Wednesday, May 22, 2013

Salmon Fishing Scotland Tay celebrates superb Salmon Fishing Season.

Salmon Fishing Scotland Tay celebrates superb Salmon Fishing Season.

Rise in catches of spring salmon hints at a return to 'glory days' on the Tay.

This is an article in the Telegraph written by By Auslan Cramb.
Catches of spring salmon have increased dramatically this year to almost double the five-year average on one of the country’s most renowned rivers, heralding a potential return to the “glory days” of Scottish angling, according to experts.

A Tay opening celebration in Dunkeld.
The number of fish caught on rod and line on the River Tay last month jumped from 307 in 2012 to at least 700 this April.

However, as the figures are voluntarily recorded online by ghillies using a text service, it is thought the true figure is more likely to be around 900. Early figures for May are also running higher than normal.

The increase is thought to be down to a combination of colder weather slowing down the annual migration and more mature fish entering the river system.

With the exceptional spring run following a poor grilse run last year, the conditions are said to be similar to those of the 1920s, when a 64lb fish, still the largest Atlantic salmon caught on rod and line in Scotland, was landed by Georgina Ballantine in 1922.

Dr David Summers, fisheries director at the Tay District Salmon Fisheries Board, said lower numbers of grilse in the summer and autumn seemed to be followed the next year by higher numbers of spring fish.

The pattern in place in the 1920s on the Tay switched in the 1960s, when larger numbers of grilse - fish that have been to sea for just one winter -started being caught, and may be switching back again.

Last week, a 36lb fish was caught on the Murthly beat north of Perth, where Miss Ballantine’s record fish was caught, and there have been several salmon landed in the “high 20s” and “early 30s”, and many between 15-20lb.

36 pounds fish from Murthly.
Two years ago, a fish estimated at 38lb was caught and Dr Summers said he was convinced there would be 40lb fish in the river.

He added: “Going back just ten years, fish of this sort of weight were a distinct minority, the bigger categories of fish had almost disappeared.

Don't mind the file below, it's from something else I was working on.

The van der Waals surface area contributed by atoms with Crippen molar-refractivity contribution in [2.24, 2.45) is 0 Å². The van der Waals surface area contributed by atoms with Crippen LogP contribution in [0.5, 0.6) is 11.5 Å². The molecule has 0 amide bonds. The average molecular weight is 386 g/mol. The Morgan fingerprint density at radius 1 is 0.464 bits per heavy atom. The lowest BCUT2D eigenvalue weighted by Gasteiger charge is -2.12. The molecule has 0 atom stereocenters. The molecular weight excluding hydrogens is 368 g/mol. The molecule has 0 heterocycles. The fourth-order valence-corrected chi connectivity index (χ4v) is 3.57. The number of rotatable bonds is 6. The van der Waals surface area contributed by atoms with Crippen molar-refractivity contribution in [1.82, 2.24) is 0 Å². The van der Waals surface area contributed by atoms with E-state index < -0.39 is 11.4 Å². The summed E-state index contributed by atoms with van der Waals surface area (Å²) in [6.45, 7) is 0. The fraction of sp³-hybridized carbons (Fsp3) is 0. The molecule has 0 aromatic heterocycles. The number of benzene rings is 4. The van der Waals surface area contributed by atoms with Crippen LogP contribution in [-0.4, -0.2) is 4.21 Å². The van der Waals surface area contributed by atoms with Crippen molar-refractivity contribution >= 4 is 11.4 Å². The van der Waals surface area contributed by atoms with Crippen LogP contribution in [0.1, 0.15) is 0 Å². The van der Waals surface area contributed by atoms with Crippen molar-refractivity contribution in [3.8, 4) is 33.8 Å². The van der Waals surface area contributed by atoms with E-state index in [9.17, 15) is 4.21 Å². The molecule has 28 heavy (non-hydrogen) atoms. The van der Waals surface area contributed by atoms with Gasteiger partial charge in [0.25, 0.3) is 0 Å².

“Several things have happened this year. We are one of the few businesses that is probably happy it has been a cold spring. Because it's been colder the fish haven't run as fast as they tend to do in most years, so a greater proportion offish have been caught in the main river. It has slowed spring fish down, and made them easier to catch.

"A lot of the main river beats have done a lot better than they would normally do. Quite clearly, by the number of fish that are being caught throughout the entire catchment, that's not the only story. There's clearly more fish as well.

"In 2007, there was just 298 for the whole catchment, the next year 617, in 2009 it was 386 and last year 427, so you can see it is a huge leap."

Dr Summers speculated that changes in feeding patters for migrating salmon at sea may mean that grilse are feeding further afield, and remaining at sea for an extra winter before returning as mature fish.

"What seems to be the case is that in the North-East Atlantic is that temperatures have increased over the years.

"So grilse which are believed to feed relatively close to the UK seem to be doing poorly, but the further they go, such as Greenland, conditions seem to be quite good.

"The further a fish swims the better the conditions are. If they don't get as much food in their first year at sea, they grow more slowly and stay at sea.

A typical spring salmon caught this season in superb condition.
"There have been some lovely fish. We have had a number of fish in the high twenties and even into the thirties. These are the sort of fish that the Tay used to be really famous for "

Another reason for visiting this marvelous river is the stunning scenery.
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